Counting Your Blessings Every Day
Editor’s note: We encourage you to use this devotion as you celebrate Thanksgiving with your church, your co-workers, and your family. Amidst the turkey and pumpkin pie, take time to reflect on God’s gracious provisions in your life and the wonderful opportunities we have to share our blessings with others.
Counting Your Blessings Every Day
Lanterns swung in the lower decks of the ship as 102 seasick men, women, and children tossed about in a cramped space the size of a volleyball court. All hatches were battened due to severe storms, stealing any hope of fresh air or light. The passengers survived on small rations of dried pork, beans, and fish.
The year was 1620, the ship was the Mayflower, and the people were called Pilgrims. Their faithful God sustained them as they prayed and sang praises, despite their dire circumstances.
They reached the New World three months later, but their challenges continued. It was November and winter was quickly approaching. They needed to build homes and clear land so they could plant crops the next spring.
God did meet their needs. By the next fall the cribs the Pilgrims had built held more than enough corn to see them through the second winter. Filled with gratitude, the Pilgrims wanted to honor God for his goodness. Governor Bradford declared a public day of Thanksgiving. Ninety Indians joined in the festivities, bringing dressed deer and wild turkeys. Together, the group celebrated with joy!
Perhaps you’ve heard the story of the Pilgrims, the Indians, and that first Thanksgiving Day since childhood. Though fully historical, the events can seem like a once-upon-a-time fairy tale.
History often repeats itself. On August 29, 2005, a different drama unfolded, but it, too, involved treacherous waters, human survival, and the inescapable need for a gracious God who protects and provides.
Getting to the Heart
Refugees from Hurricane Katrina trudged into the church building wearing slippers and sweats. The Bible study group meeting that morning had heard through the prayer chain that New Orleanians were on their way, but no one was fully prepared. The not-quite-real images that had flickered across television screens for days now came to life as hungry, breathing, bone-tired people shuffled through the doorway three feet away.
The six adults and six children had driven to Colorado Springs in two cramped cars. Still somewhat dazed by events of the past week, they sat down next to members of the Bible study group. The introductions began. Each refugee’s name seemed vitally important - a rare and precious personal remnant of a previous life.
Then the Bible study group members began to pray aloud, overwhelmed by the pain and need they saw and hoping not to sound trite. Still in shock, the refugees did not cry, but the compassion of Jesus flowed in quiet tears from the eyes of the others. One newcomer managed to whisper that her mother was still missing and that other family members were somewhere in Texas. Words faltered and lacked eloquence, but the hearts of the faithful reminded the Lord Jesus of his promise:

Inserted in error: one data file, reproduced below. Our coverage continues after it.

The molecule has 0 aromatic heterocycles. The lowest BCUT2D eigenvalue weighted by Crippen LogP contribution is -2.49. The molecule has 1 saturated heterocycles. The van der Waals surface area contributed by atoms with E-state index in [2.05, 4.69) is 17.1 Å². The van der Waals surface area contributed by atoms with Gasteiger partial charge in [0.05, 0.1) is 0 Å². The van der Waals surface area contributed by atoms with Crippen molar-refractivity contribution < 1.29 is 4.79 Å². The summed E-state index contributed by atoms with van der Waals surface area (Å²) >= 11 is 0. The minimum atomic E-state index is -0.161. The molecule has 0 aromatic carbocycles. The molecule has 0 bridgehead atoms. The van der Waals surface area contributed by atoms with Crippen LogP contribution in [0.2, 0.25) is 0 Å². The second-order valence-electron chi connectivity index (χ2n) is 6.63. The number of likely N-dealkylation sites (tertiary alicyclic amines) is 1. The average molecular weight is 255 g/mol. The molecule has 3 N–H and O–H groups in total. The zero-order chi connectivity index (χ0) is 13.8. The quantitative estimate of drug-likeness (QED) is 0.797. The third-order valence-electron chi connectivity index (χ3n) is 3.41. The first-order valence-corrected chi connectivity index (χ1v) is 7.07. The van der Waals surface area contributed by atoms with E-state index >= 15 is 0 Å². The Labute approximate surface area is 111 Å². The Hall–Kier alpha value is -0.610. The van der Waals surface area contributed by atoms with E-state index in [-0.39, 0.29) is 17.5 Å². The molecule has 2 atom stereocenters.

God shall supply all your need according to his riches in glory by Christ Jesus.
Philippians 4:19 KJV
“All their needs, Lord, all their needs - please! And show us how to be part of your answer to our own prayers!”
Later, as cars left the church parking lot, every one of the passengers counted their blessings. Garage doors that open at the push of a button! Rooms that light up at the flip of a switch! Clean running water and hot showers! Warm, dry beds! Food from a stove, not a Red Cross trailer or a fast-food restaurant! So many blessings, once taken for granted, now too numerous to count.
In the months that followed, the Lord answered the prayers of his people even more abundantly. Missing and displaced relatives were reunited. Refugees found work and gradually replaced the mismatched, ill-fitting clothing donated to get them through resettlement. New friends, new jobs, new homes, a new life - for many, a life even better than before.
The families and individuals who survived Hurricane Katrina and the Pilgrims who survived their transatlantic journey share much in common. Both left their homes, relying on God’s provision and help. Both faced innumerable dangers and overwhelming odds. Both received help from total strangers, and both found their hearts brimming over in thanksgiving and praise as their faith was first shaken, and then strengthened. Both received a new life in a new world.
The apostle Paul wrote about the challenge of neediness and the joy of knowing God’s provision:
Not that I speak in respect of want: for I have learned, in whatsoever state I am, therewith to be content. I know both how to be abased, and I know how to abound: every where and in all things I am instructed both to be full and to be hungry, both to abound and to suffer need.
Philippians 4:11 - 12 KJV
Just as God blessed Paul, the Pilgrims, and the survivors of Hurricane Katrina, so he wants to bless us every day, in every situation. We know his immense love for us because we have seen his only Son hang, bleed, and die on Calvary’s cross for us:
What shall we then say to these things? If God be for us, who can be against us? He that spared not his own Son, but delivered him up for us all, how shall he not with him also freely give us all things?
Romans 8:31 - 32 KJV
Blessed by our saving God, we can in turn bless others, without reservation, knowing that in Christ Jesus, God will supply all our needs.
Taking It Home
As you count your blessings this Thanksgiving season, why not consider ways you might bless someone else? Take turns around the Thanksgiving table and tell how you plan to show your thankfulness to God by blessing someone else.
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